Amid the controversy surrounding the diesel engine, Honda has revised its 1.6-litre i-DTEC oil burner to produce a new one that will perform well within the regulatory specifications. This engine will join the Civic range in Europe beginning from March 2018.
It also happens to be one of the first engines to be tested under the new Worldwide Harmonised Light Vehicle Test Procedure (WLTP) fuel consumption and emissions cycle, which should replaced the NEDC cycle as the standard fuel consumption test platform.
Unlike the New European Driving Cycle (NEDC) test, which uses a theoretical driving profile to determine a vehicle’s fuel consumption, the WLTP utilizes actual driving data. As such, it should be able to provide more realistic figures that are closer to that of real world driving conditions.
Besides this, it will also be one of the first inline to be tested with the Real Driving Emission (RDE) procedure, to validate NOx and particulate emission levels. There’s a new NOx Storage Converter (NSC) system with larger catalysts and a higher content of noble metals (silver, platinum and neodymium) that store nitrogen oxide gas until the regeneration cycle.
There’s also a soot sensor that is said to accurately detect when the regeneration cycle is required, which should help to extend exhaust components’ durability. Honda is hoping that with the new tech, it’s brand new powerplant will be as reliable and efficient as possible.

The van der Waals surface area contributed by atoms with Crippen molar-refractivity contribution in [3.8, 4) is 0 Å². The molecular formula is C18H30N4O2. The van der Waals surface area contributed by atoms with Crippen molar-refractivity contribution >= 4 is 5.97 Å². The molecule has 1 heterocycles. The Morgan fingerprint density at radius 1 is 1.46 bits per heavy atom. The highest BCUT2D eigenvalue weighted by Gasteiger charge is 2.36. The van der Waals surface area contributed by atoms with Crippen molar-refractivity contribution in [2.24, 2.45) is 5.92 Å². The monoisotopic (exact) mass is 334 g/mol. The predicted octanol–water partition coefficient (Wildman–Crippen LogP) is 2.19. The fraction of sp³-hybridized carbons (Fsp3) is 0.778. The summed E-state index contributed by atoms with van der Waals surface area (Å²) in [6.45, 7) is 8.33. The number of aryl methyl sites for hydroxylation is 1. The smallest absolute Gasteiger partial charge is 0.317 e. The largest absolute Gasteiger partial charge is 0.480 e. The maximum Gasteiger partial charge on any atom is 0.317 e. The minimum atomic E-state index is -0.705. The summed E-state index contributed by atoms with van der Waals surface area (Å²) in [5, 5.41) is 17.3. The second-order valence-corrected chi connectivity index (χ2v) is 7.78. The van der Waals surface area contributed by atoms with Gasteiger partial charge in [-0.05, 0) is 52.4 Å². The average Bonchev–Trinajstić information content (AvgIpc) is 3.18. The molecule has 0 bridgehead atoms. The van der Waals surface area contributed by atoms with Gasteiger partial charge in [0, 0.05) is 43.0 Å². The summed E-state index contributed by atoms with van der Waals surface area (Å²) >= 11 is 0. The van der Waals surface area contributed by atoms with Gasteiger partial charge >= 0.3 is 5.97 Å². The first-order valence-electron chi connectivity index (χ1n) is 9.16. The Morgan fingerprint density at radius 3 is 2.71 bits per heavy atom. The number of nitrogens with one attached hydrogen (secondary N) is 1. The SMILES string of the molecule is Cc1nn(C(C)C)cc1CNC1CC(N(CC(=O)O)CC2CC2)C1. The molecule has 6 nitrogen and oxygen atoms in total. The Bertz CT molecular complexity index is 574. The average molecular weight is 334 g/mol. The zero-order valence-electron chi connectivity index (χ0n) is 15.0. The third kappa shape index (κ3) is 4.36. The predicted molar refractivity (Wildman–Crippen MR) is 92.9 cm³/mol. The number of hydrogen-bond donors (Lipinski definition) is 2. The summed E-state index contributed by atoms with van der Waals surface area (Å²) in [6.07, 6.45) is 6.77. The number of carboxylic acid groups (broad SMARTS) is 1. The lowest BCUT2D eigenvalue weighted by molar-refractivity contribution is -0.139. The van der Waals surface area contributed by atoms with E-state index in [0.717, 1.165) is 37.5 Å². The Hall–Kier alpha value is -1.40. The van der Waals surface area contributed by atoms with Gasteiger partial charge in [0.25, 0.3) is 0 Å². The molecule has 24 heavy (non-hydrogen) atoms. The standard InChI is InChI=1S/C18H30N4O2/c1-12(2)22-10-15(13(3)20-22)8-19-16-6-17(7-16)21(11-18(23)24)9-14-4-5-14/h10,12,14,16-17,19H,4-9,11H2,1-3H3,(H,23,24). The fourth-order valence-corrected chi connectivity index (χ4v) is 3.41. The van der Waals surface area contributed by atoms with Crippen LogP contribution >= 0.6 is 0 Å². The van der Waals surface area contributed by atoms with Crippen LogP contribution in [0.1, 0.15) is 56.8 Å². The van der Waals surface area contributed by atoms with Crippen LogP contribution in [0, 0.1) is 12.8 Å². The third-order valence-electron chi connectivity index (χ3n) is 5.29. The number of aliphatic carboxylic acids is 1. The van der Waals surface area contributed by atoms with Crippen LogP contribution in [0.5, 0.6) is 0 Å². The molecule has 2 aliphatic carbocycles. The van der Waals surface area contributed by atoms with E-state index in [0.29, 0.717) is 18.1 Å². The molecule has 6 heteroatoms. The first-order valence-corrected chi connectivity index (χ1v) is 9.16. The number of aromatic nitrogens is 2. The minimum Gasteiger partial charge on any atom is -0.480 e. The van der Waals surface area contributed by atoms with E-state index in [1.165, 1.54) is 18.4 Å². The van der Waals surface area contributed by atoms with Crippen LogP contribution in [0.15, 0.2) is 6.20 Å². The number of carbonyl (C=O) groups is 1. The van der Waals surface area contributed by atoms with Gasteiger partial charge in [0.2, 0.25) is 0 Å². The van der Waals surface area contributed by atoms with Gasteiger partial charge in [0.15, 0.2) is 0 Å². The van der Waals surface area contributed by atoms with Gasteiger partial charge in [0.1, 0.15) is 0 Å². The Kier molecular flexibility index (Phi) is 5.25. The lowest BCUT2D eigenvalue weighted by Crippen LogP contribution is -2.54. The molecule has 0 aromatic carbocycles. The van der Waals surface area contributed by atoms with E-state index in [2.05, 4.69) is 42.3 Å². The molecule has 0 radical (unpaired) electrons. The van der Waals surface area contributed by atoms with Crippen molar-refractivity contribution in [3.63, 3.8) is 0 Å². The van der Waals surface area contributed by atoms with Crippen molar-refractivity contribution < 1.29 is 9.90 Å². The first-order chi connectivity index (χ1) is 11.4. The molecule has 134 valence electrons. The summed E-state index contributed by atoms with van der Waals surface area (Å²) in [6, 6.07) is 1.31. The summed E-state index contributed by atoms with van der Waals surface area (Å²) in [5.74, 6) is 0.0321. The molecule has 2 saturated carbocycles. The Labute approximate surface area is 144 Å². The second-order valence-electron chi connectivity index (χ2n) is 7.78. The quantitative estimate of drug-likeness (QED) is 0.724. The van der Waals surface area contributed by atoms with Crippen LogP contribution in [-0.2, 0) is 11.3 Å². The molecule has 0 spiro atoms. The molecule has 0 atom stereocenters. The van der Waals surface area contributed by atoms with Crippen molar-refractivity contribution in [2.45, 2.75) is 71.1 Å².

Despite inheriting quite a bit from its predecessor, Honda claims that the new engine is the product of heavy revision of the original powerplant. As such, it features a number of improvements that allow it to outperform the engine that it is based on.
They include reduction in cylinder friction, due to the fact that the pistons made from highly durable chromium-molybdebnum steel alloy, as well as ‘super plateau honing’ of the bores to enable smoother piston movement.
Honda has fitted additional cast ribs to the engine’s cylinder block to increase structural rigidity. This in turn will aid the improvement of the management of noise, vibration and harshness.
As it stands, the 1.6 i-DTEC engine produces close to 120bhp and 300Nm of torque, which allows the Civic to sprint from 0-100km/h in about 10.4 seconds. There will be an option to have this engine mated to a 9-speed automatic transmission, which should help strengthen the model’s appeal.
Honda will be manufacturing the engine in its Swindon, UK plant and will make it available with the four-door and five-door versions of the 10th generation Civic.